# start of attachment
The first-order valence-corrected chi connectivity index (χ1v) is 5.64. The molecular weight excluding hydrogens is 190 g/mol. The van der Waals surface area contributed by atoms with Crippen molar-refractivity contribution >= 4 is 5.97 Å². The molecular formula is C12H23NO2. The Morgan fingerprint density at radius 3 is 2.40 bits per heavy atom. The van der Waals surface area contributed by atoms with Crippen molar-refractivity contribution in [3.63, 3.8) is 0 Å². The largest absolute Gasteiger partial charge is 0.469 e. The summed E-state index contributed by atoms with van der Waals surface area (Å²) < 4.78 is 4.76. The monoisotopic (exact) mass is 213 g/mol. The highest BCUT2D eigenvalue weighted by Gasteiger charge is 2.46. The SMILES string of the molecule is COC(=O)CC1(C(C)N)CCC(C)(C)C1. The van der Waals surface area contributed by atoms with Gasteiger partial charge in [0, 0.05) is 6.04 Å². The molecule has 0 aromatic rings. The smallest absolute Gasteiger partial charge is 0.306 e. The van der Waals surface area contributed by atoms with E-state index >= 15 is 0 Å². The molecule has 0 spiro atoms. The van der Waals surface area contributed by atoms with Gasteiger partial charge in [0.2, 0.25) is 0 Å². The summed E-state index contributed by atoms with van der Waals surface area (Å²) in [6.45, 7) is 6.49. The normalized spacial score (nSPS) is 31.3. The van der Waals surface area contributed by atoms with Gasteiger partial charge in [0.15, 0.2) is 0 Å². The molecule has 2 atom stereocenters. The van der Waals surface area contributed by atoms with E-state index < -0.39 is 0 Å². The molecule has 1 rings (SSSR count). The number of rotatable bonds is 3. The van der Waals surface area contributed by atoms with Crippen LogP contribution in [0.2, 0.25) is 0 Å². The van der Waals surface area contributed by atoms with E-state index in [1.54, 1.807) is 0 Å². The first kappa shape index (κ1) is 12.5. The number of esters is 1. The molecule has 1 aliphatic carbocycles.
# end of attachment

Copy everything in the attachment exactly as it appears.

The first-order valence-corrected chi connectivity index (χ1v) is 5.64. The molecular weight excluding hydrogens is 190 g/mol. The van der Waals surface area contributed by atoms with Crippen molar-refractivity contribution >= 4 is 5.97 Å². The molecular formula is C12H23NO2. The Morgan fingerprint density at radius 3 is 2.40 bits per heavy atom. The van der Waals surface area contributed by atoms with Crippen molar-refractivity contribution in [3.63, 3.8) is 0 Å². The largest absolute Gasteiger partial charge is 0.469 e. The summed E-state index contributed by atoms with van der Waals surface area (Å²) < 4.78 is 4.76. The monoisotopic (exact) mass is 213 g/mol. The highest BCUT2D eigenvalue weighted by Gasteiger charge is 2.46. The SMILES string of the molecule is COC(=O)CC1(C(C)N)CCC(C)(C)C1. The van der Waals surface area contributed by atoms with Gasteiger partial charge in [0, 0.05) is 6.04 Å². The molecule has 0 aromatic rings. The smallest absolute Gasteiger partial charge is 0.306 e. The van der Waals surface area contributed by atoms with E-state index >= 15 is 0 Å². The molecule has 0 spiro atoms. The van der Waals surface area contributed by atoms with Gasteiger partial charge in [0.2, 0.25) is 0 Å². The summed E-state index contributed by atoms with van der Waals surface area (Å²) in [6.45, 7) is 6.49. The normalized spacial score (nSPS) is 31.3. The van der Waals surface area contributed by atoms with Gasteiger partial charge in [0.15, 0.2) is 0 Å². The molecule has 2 atom stereocenters. The van der Waals surface area contributed by atoms with E-state index < -0.39 is 0 Å². The molecule has 1 rings (SSSR count). The number of rotatable bonds is 3. The van der Waals surface area contributed by atoms with Crippen LogP contribution in [0.2, 0.25) is 0 Å². The van der Waals surface area contributed by atoms with E-state index in [1.54, 1.807) is 0 Å². The first kappa shape index (κ1) is 12.5. The number of esters is 1. The molecule has 1 aliphatic carbocycles.